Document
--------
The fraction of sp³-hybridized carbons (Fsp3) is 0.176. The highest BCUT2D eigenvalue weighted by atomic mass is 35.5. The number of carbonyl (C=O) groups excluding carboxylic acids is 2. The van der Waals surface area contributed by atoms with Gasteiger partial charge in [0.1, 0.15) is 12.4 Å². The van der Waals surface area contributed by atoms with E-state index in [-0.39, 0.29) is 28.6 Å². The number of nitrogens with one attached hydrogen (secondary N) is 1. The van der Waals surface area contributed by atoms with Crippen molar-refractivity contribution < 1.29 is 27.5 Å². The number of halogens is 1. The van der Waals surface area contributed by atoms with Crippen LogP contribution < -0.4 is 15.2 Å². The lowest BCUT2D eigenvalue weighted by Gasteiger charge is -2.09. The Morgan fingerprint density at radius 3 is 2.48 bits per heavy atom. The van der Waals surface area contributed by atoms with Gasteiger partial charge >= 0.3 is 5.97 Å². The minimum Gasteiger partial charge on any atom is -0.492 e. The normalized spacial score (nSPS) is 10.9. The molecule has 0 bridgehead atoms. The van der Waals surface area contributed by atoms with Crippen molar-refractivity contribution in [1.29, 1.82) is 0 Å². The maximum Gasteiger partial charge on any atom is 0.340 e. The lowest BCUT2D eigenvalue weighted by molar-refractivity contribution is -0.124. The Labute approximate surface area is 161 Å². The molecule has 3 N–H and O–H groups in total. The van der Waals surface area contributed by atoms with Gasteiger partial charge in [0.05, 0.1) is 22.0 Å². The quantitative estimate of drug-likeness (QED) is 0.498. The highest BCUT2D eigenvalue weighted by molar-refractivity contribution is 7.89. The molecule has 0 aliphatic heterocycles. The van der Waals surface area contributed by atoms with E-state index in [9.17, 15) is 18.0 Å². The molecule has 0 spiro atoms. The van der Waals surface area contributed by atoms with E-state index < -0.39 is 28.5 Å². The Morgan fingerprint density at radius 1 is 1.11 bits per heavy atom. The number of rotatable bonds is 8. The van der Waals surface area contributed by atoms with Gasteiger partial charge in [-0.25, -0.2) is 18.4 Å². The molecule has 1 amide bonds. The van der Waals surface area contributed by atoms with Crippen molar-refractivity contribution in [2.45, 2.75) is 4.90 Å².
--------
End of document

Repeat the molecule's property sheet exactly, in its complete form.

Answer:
The fraction of sp³-hybridized carbons (Fsp3) is 0.176. The highest BCUT2D eigenvalue weighted by atomic mass is 35.5. The number of carbonyl (C=O) groups excluding carboxylic acids is 2. The van der Waals surface area contributed by atoms with Gasteiger partial charge in [0.1, 0.15) is 12.4 Å². The van der Waals surface area contributed by atoms with E-state index in [-0.39, 0.29) is 28.6 Å². The number of nitrogens with one attached hydrogen (secondary N) is 1. The van der Waals surface area contributed by atoms with Crippen molar-refractivity contribution < 1.29 is 27.5 Å². The number of halogens is 1. The van der Waals surface area contributed by atoms with Crippen LogP contribution < -0.4 is 15.2 Å². The lowest BCUT2D eigenvalue weighted by Gasteiger charge is -2.09. The Morgan fingerprint density at radius 3 is 2.48 bits per heavy atom. The van der Waals surface area contributed by atoms with Gasteiger partial charge >= 0.3 is 5.97 Å². The minimum Gasteiger partial charge on any atom is -0.492 e. The normalized spacial score (nSPS) is 10.9. The molecule has 0 bridgehead atoms. The van der Waals surface area contributed by atoms with Crippen molar-refractivity contribution in [1.29, 1.82) is 0 Å². The maximum Gasteiger partial charge on any atom is 0.340 e. The lowest BCUT2D eigenvalue weighted by molar-refractivity contribution is -0.124. The Labute approximate surface area is 161 Å². The molecule has 3 N–H and O–H groups in total. The van der Waals surface area contributed by atoms with Gasteiger partial charge in [0.05, 0.1) is 22.0 Å². The quantitative estimate of drug-likeness (QED) is 0.498. The highest BCUT2D eigenvalue weighted by molar-refractivity contribution is 7.89. The molecule has 0 aliphatic heterocycles. The van der Waals surface area contributed by atoms with E-state index in [9.17, 15) is 18.0 Å². The molecule has 0 spiro atoms. The van der Waals surface area contributed by atoms with E-state index < -0.39 is 28.5 Å². The Morgan fingerprint density at radius 1 is 1.11 bits per heavy atom. The number of rotatable bonds is 8. The van der Waals surface area contributed by atoms with Gasteiger partial charge in [-0.25, -0.2) is 18.4 Å². The molecule has 1 amide bonds. The van der Waals surface area contributed by atoms with Crippen molar-refractivity contribution in [2.45, 2.75) is 4.90 Å².